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United States Department of Agriculture

Agricultural Research Service

Research Project: INTEGRATED PEST MANAGEMENT FOR HIGH LATTITUDE AGRICULTURE
2012 Annual Report


1a.Objectives (from AD-416):
The main goal of this project is to develop new knowledge to increase the understanding of the biology and ecology of plant and insect pests in order to develop economical, effective, and environmentally acceptable technologies to improve their management in high latitude agriculture, especially in plant hardiness zones not found in the conterminous United States. This goal will be achieved through the two listed objectives. Objective 1. Monitor and map the distribution and spread of weeds and invasive plants in high latitude agricultural systems and immediately adjoining natural land for patterns of diversity, origin, and spread, to provide strategies for integrated weed management programs in a changing climate. Subobjective 1.1 Determine non-indigenous plant distributions in agricultural and adjacent natural lands to assess their origin and spread. Subobjective 1.2 Determine physiological limits of important selected invasive plant species at high latitudes. Subobjective 1.3 Determine the impact of cold climates on weed management methods. Subobjective 1.4 Develop methods to control important invasive weeds species. Subobjective 1.5 Develop models to predict change in plant and crop insect pests in response to changes in land management and climate. Objective 2. Determine expanding habitats of select insect pests and insect vectors, including grasshoppers as a model, to elucidate the impact of landscape and climate variables on IPM strategies for sustainable, high-latitude agricultural systems. Subobjective 2.1 Assess the importance of predators and parasitoids on grasshopper population dynamics in Alaska. Subobjective 2.2 Develop environmentally sound management of grasshoppers in subarctic ecosystems through habitat manipulation. Subobjective 2.3 Develop management techniques for aphid/leafhopper-mediated disease transmission in Alaska.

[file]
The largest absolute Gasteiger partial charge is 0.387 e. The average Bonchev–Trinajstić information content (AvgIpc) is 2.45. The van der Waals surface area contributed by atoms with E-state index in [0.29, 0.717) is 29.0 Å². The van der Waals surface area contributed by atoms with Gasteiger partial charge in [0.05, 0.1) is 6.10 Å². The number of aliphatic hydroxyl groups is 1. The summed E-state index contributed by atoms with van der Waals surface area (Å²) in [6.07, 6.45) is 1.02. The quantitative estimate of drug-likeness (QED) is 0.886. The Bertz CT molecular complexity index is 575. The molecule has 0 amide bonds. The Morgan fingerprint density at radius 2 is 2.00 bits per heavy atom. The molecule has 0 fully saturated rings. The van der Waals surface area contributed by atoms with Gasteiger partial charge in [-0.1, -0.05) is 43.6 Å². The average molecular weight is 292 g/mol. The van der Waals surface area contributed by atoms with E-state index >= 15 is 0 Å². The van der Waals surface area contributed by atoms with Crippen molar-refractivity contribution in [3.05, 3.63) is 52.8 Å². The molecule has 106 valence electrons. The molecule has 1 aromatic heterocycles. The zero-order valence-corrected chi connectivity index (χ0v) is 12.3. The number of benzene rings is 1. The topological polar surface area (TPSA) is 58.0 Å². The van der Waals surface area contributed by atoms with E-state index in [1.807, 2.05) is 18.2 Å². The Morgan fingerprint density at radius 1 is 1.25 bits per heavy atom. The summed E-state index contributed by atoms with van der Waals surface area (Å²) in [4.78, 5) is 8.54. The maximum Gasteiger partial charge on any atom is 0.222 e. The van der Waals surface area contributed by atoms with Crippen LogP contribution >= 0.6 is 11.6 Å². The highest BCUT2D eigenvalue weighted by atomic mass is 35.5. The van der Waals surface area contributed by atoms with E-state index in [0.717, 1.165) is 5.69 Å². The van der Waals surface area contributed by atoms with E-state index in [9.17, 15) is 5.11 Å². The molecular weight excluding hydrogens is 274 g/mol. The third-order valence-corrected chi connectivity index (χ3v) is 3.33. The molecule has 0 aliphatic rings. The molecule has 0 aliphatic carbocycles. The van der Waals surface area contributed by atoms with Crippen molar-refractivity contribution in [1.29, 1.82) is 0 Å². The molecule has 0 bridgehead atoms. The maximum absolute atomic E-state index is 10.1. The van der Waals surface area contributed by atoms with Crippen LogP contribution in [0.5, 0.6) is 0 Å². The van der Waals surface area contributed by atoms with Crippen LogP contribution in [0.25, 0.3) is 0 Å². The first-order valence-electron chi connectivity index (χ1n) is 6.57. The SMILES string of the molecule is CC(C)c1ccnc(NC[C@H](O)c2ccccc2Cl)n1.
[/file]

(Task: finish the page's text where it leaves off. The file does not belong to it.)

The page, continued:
1b.Approach (from AD-416):
The research agenda is derived from discussions with collaborating scientists, Alaska producers, and state and federal agencies. The main goal of this project is to develop new knowledge to increase the understanding of the biology and ecology of plant and insect pests in order to develop economical, effective, and environmentally acceptable technologies to improve their management in high latitude agriculture, especially in plant hardiness zones not found in the conterminous United States. Research will be conducted to enhanced productivity, profitability, and environmental quality of Alaska's farming industry and natural resource areas by reducing threats posed by plant and insect pests through research and technology transfer resulting in new and innovative IPM strategies in an environment of long days, short growing seasons, and a cool climate. The distribution and spread of weeds and invasive plants in high-latitude agricultural systems and immediately adjoining natural land for patterns of diversity, origin, and spread, to provide strategies for integrated weed management programs in a changing climate will be studied. The expanding habitats of select insect pests and insect vectors, including grasshoppers as a model, to elucidate the impact of landscape and climate variables on IPM strategies for sustainable, high-latitude agricultural systems will be determined.


3.Progress Report:
Per the FY2012 Consolidated Appropriations Act (H.R. 2112) passed by Congress and signed by the President on November 18, 2011, the Subarctic Agricultural Research Unit has been terminated. Thus new research was stopped early in the fiscal year and only data analysis and writing proceeded through the closure process. This was a relatively new research project, just approved in FY11 and thus minimal accomplishments were achieved prior to the project termination.


Review Publications
Fielding, D.J. 2011. Oviposition site selection by the grasshoppers Melanoplus borealis and M. sanguinipes (Orthoptera: Acrididae). Journal of Orthoptera Research. 20:75-80.

Pike, K.S., Graf, G., Foottit, R.G., Maw, H.E., Von-Dohlen, C., Harpel, J., Pantoja, A., Emmert, S.Y., Hagerty, A.M. 2012. Eriosomatine aphids (Hemiptera, Aphididae, Eriosomatinae) associated with moss and roots of conifer and willow in forests of the Pacific Northwest. The Canadian Entomologist. 144(4):555-576.

Fielding, D.J., Conn, J.S. 2012. Feeding preference for and impact on an invasive weed (Crepis tectorum L.) by a native, generalist insect herbivore, Melanoplus borealis (Orthoptera: Acrididae). Annals of the Entomological Society of America. 104(6):1303-1308.

Last Modified: 7/28/2014
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